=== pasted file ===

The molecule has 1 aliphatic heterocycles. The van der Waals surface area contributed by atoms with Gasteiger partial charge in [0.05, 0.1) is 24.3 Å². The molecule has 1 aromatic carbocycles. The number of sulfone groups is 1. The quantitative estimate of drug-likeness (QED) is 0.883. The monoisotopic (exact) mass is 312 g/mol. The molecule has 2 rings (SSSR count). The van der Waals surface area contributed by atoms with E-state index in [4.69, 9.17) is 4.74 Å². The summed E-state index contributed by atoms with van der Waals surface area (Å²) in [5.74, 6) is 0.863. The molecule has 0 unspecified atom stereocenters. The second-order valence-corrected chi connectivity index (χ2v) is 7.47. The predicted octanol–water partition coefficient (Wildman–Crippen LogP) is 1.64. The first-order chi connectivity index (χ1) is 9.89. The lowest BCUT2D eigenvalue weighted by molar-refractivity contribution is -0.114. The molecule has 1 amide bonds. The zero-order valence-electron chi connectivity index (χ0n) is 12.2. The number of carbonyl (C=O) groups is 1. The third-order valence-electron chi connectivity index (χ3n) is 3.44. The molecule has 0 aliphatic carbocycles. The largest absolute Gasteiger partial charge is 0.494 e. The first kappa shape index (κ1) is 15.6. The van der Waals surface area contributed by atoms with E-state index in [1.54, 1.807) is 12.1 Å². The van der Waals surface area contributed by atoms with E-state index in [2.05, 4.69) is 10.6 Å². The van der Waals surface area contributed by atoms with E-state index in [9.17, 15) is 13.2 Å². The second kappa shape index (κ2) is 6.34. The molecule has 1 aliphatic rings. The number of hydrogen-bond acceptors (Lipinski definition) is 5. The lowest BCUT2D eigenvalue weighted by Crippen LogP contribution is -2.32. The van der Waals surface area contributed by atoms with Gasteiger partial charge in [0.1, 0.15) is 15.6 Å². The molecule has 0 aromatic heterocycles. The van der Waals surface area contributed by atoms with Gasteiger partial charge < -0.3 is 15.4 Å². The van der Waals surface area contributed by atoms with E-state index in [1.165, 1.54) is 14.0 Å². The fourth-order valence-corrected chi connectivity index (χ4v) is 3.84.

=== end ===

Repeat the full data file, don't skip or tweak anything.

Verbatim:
The molecule has 1 aliphatic heterocycles. The van der Waals surface area contributed by atoms with Gasteiger partial charge in [0.05, 0.1) is 24.3 Å². The molecule has 1 aromatic carbocycles. The number of sulfone groups is 1. The quantitative estimate of drug-likeness (QED) is 0.883. The monoisotopic (exact) mass is 312 g/mol. The molecule has 2 rings (SSSR count). The van der Waals surface area contributed by atoms with E-state index in [4.69, 9.17) is 4.74 Å². The summed E-state index contributed by atoms with van der Waals surface area (Å²) in [5.74, 6) is 0.863. The molecule has 0 unspecified atom stereocenters. The second-order valence-corrected chi connectivity index (χ2v) is 7.47. The predicted octanol–water partition coefficient (Wildman–Crippen LogP) is 1.64. The first-order chi connectivity index (χ1) is 9.89. The lowest BCUT2D eigenvalue weighted by molar-refractivity contribution is -0.114. The molecule has 1 amide bonds. The zero-order valence-electron chi connectivity index (χ0n) is 12.2. The number of carbonyl (C=O) groups is 1. The third-order valence-electron chi connectivity index (χ3n) is 3.44. The molecule has 0 aliphatic carbocycles. The largest absolute Gasteiger partial charge is 0.494 e. The first kappa shape index (κ1) is 15.6. The van der Waals surface area contributed by atoms with E-state index in [1.54, 1.807) is 12.1 Å². The van der Waals surface area contributed by atoms with E-state index in [2.05, 4.69) is 10.6 Å². The van der Waals surface area contributed by atoms with E-state index in [9.17, 15) is 13.2 Å². The second kappa shape index (κ2) is 6.34. The molecule has 1 aliphatic rings. The number of hydrogen-bond acceptors (Lipinski definition) is 5. The lowest BCUT2D eigenvalue weighted by Crippen LogP contribution is -2.32. The van der Waals surface area contributed by atoms with Gasteiger partial charge in [0.1, 0.15) is 15.6 Å². The molecule has 0 aromatic heterocycles. The van der Waals surface area contributed by atoms with Gasteiger partial charge < -0.3 is 15.4 Å². The van der Waals surface area contributed by atoms with E-state index in [1.165, 1.54) is 14.0 Å². The fourth-order valence-corrected chi connectivity index (χ4v) is 3.84.